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Means Testing Serious Business for Social Security

David Reyes

Workers younger than 66 lost up to $100,000 in Social Security lifetime benefits April 29.

Why? Because the “File and Suspend” claiming strategy, which allowed a retiree to take benefits off a spouse’s record while deferring his or her own record, has been eliminated.

I believe this decision was based on one paragraph of the 2015 federal budget proposal. The graph said the budget proposed to eliminate “aggressive Social Security claiming strategies, which allow upper-income beneficiaries to manipulate the timing of collection of Social Security benefits in order to maximize delayed retirement.”

The veracity of this statement depends on what you mean by the words “upper income.” Means testing to obtain Social Security benefits could have the largest impact on the people who work hardest and provide the most jobs of any sector of the economy: small business owners. And though no one knows assuredly if means testing will become a reality, there’s enough discussion nationwide now that the subject needs to be explored.

In 1934, President Franklin D. Roosevelt addressed the Social Security founding committee and said that, “It takes so very much money to provide even a moderate pension for everybody, that when the funds are raised by taxation only, a ‘means test’ must necessarily be made a condition of the grant of pensions.”

In short, he said taxpayer-paid retirement benefits should go only to those who really need them.

Reduction in Benefits

Pundits are already exploring what means testing to obtain Social Security income might look like. Under one recent plan posed by David John of the conservative Heritage Foundation, for the AARP Public Policy Institute, high-income couples or individuals earning more than $55,000 in non-

Social Security retirement income would see their monthly benefits reduced. For every $1,000 of income they have over $55,000, their Social Security benefits would be reduced by about 1.8 percent. So, if non-Social Security retirement income equaled $65,000, their benefits would be reduced by 18 percent.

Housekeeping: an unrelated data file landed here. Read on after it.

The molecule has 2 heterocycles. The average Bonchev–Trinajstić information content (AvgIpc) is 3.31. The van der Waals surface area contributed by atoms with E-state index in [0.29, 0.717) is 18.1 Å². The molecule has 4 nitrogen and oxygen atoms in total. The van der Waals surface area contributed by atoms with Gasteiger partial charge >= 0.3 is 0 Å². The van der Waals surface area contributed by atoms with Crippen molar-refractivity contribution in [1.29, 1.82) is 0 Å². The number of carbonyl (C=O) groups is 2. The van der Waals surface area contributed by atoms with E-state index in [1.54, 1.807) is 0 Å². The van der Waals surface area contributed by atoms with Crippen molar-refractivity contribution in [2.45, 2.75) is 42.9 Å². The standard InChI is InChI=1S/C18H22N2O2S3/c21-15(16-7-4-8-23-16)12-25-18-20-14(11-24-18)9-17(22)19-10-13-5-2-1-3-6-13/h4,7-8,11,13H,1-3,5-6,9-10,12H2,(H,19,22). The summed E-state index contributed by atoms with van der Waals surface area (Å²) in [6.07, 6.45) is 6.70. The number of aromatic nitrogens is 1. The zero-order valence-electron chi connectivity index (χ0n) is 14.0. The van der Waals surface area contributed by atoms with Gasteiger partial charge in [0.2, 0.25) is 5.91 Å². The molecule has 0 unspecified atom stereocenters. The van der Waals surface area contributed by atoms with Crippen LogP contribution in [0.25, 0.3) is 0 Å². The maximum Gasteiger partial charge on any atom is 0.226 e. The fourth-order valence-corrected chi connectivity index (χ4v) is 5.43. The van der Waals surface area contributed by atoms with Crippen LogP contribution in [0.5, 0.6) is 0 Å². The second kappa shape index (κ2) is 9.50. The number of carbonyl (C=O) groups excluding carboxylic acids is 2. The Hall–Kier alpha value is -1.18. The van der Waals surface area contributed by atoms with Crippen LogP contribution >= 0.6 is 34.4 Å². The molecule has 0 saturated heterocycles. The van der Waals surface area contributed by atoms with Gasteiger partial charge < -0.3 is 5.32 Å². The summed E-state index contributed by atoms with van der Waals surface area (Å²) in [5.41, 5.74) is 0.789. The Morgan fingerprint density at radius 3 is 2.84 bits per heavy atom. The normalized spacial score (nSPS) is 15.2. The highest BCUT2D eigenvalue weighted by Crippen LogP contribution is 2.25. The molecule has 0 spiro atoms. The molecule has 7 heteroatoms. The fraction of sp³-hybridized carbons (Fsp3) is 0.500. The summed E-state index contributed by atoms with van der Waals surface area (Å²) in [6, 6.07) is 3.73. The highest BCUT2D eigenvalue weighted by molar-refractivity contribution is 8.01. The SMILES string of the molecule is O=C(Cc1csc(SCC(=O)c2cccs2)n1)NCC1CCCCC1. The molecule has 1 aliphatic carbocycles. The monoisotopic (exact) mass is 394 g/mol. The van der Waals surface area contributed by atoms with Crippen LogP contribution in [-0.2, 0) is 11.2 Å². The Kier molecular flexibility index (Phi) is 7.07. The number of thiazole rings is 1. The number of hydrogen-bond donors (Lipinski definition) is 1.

In another means testing scenario posited by John, couples could see reduced benefits if they had non-Social Security income equaling $110,000. They would receive no Social Security benefits if income was over $165,000.

This plan reduces benefits for about 4.5 percent of retirees and eliminates benefits for another 4.5 percent, according to John. Keep in mind that the top 20 percent of wage earners who make more than $134,000 per year pay 84 percent of all U.S. taxes.

Plan Ahead

Business owners can implement strategies to prevent this loss of future income that they have paid for and planned for during their working lifetimes. The No. 1 strategy that needs to be implemented is a well-designed pension or Defined Benefit plan.

Unlike IRAs and 401(k)s, which allow business owners to invest up to $23,000 annually, these specialized Defined Benefit plans — if properly structured — can significantly increase contributions and reduce taxes 50 percent in some cases, a double benefit. Additionally, these unique, fully insured plans can create guaranteed lifetime income streams of well over $100,000 per year.

An additional benefit is that these plans are creditor-proof from legal liability and bankruptcy. Wealth Management.com has reported that O.J. Simpson, who has a $33 million civil judgment against him and is serving a prison term for armed robbery, still receives hundreds of thousands of dollars per year from his pension or Defined Benefit plan.

The bottom line is, we don’t know if and when means testing will occur. But this has been an option from the day the Social Security program was enacted.

Business owners should be prepared and proactive. The elimination of File and Suspend could be the beginning of means testing for Social Security for those of us younger than 66 — which includes the majority of people in the workforce today.

David Reyes is founder of Reyes Financial Architecture, an investment advisory firm based in La Jolla.

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